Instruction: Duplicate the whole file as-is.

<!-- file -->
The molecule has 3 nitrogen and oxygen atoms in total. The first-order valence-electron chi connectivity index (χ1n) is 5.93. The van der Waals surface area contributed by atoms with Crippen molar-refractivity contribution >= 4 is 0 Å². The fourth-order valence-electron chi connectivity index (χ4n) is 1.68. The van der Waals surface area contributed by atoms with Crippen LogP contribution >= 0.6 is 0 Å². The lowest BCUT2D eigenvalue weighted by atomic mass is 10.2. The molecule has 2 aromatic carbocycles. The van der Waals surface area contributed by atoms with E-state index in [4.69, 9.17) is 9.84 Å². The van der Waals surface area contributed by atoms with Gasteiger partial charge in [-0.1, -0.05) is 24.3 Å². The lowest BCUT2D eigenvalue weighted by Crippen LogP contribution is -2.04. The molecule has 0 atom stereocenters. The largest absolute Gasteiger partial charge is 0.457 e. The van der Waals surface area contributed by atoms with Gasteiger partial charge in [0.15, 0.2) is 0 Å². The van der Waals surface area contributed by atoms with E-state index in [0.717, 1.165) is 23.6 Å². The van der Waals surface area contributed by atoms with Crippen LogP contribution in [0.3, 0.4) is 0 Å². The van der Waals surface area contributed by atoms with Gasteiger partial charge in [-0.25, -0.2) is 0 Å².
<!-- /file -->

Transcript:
The molecule has 3 nitrogen and oxygen atoms in total. The first-order valence-electron chi connectivity index (χ1n) is 5.93. The van der Waals surface area contributed by atoms with Crippen molar-refractivity contribution >= 4 is 0 Å². The fourth-order valence-electron chi connectivity index (χ4n) is 1.68. The van der Waals surface area contributed by atoms with Crippen LogP contribution >= 0.6 is 0 Å². The lowest BCUT2D eigenvalue weighted by atomic mass is 10.2. The molecule has 2 aromatic carbocycles. The van der Waals surface area contributed by atoms with E-state index in [4.69, 9.17) is 9.84 Å². The van der Waals surface area contributed by atoms with Gasteiger partial charge in [-0.1, -0.05) is 24.3 Å². The lowest BCUT2D eigenvalue weighted by Crippen LogP contribution is -2.04. The molecule has 0 atom stereocenters. The largest absolute Gasteiger partial charge is 0.457 e. The van der Waals surface area contributed by atoms with Gasteiger partial charge in [0.15, 0.2) is 0 Å². The van der Waals surface area contributed by atoms with E-state index in [0.717, 1.165) is 23.6 Å². The van der Waals surface area contributed by atoms with Crippen LogP contribution in [0.3, 0.4) is 0 Å². The van der Waals surface area contributed by atoms with Gasteiger partial charge in [-0.25, -0.2) is 0 Å².